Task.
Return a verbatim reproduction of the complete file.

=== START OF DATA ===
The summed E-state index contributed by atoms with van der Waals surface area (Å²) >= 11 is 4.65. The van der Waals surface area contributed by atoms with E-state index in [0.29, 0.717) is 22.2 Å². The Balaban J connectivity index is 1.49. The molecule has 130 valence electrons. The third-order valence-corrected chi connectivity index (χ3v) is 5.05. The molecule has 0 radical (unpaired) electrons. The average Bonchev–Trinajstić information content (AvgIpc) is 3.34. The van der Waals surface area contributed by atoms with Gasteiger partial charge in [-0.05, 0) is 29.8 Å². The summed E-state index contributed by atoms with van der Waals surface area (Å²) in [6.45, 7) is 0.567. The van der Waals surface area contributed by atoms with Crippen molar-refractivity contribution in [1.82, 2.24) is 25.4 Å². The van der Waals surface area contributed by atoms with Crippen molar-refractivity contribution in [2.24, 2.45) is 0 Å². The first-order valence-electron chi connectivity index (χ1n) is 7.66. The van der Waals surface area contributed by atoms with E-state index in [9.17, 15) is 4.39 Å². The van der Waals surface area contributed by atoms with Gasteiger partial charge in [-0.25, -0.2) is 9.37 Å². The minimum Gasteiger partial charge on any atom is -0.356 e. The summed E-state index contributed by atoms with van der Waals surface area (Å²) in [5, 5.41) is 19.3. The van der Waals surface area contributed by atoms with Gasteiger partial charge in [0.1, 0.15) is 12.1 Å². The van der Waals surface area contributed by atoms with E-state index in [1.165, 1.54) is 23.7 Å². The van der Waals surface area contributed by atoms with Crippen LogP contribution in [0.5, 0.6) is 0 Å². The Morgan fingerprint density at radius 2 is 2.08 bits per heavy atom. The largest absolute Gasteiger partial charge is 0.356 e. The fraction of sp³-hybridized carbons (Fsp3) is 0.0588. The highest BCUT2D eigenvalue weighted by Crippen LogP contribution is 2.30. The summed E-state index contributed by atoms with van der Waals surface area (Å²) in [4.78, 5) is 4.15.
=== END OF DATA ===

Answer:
The summed E-state index contributed by atoms with van der Waals surface area (Å²) >= 11 is 4.65. The van der Waals surface area contributed by atoms with E-state index in [0.29, 0.717) is 22.2 Å². The Balaban J connectivity index is 1.49. The molecule has 130 valence electrons. The third-order valence-corrected chi connectivity index (χ3v) is 5.05. The molecule has 0 radical (unpaired) electrons. The average Bonchev–Trinajstić information content (AvgIpc) is 3.34. The van der Waals surface area contributed by atoms with Gasteiger partial charge in [-0.05, 0) is 29.8 Å². The summed E-state index contributed by atoms with van der Waals surface area (Å²) in [6.45, 7) is 0.567. The van der Waals surface area contributed by atoms with Crippen molar-refractivity contribution in [1.82, 2.24) is 25.4 Å². The van der Waals surface area contributed by atoms with Crippen molar-refractivity contribution in [2.24, 2.45) is 0 Å². The first-order valence-electron chi connectivity index (χ1n) is 7.66. The van der Waals surface area contributed by atoms with E-state index in [9.17, 15) is 4.39 Å². The van der Waals surface area contributed by atoms with Gasteiger partial charge in [-0.25, -0.2) is 9.37 Å². The minimum Gasteiger partial charge on any atom is -0.356 e. The summed E-state index contributed by atoms with van der Waals surface area (Å²) in [5, 5.41) is 19.3. The van der Waals surface area contributed by atoms with Gasteiger partial charge in [0.1, 0.15) is 12.1 Å². The van der Waals surface area contributed by atoms with E-state index in [1.165, 1.54) is 23.7 Å². The van der Waals surface area contributed by atoms with Crippen LogP contribution in [0.5, 0.6) is 0 Å². The Morgan fingerprint density at radius 2 is 2.08 bits per heavy atom. The largest absolute Gasteiger partial charge is 0.356 e. The fraction of sp³-hybridized carbons (Fsp3) is 0.0588. The highest BCUT2D eigenvalue weighted by Crippen LogP contribution is 2.30. The summed E-state index contributed by atoms with van der Waals surface area (Å²) in [4.78, 5) is 4.15.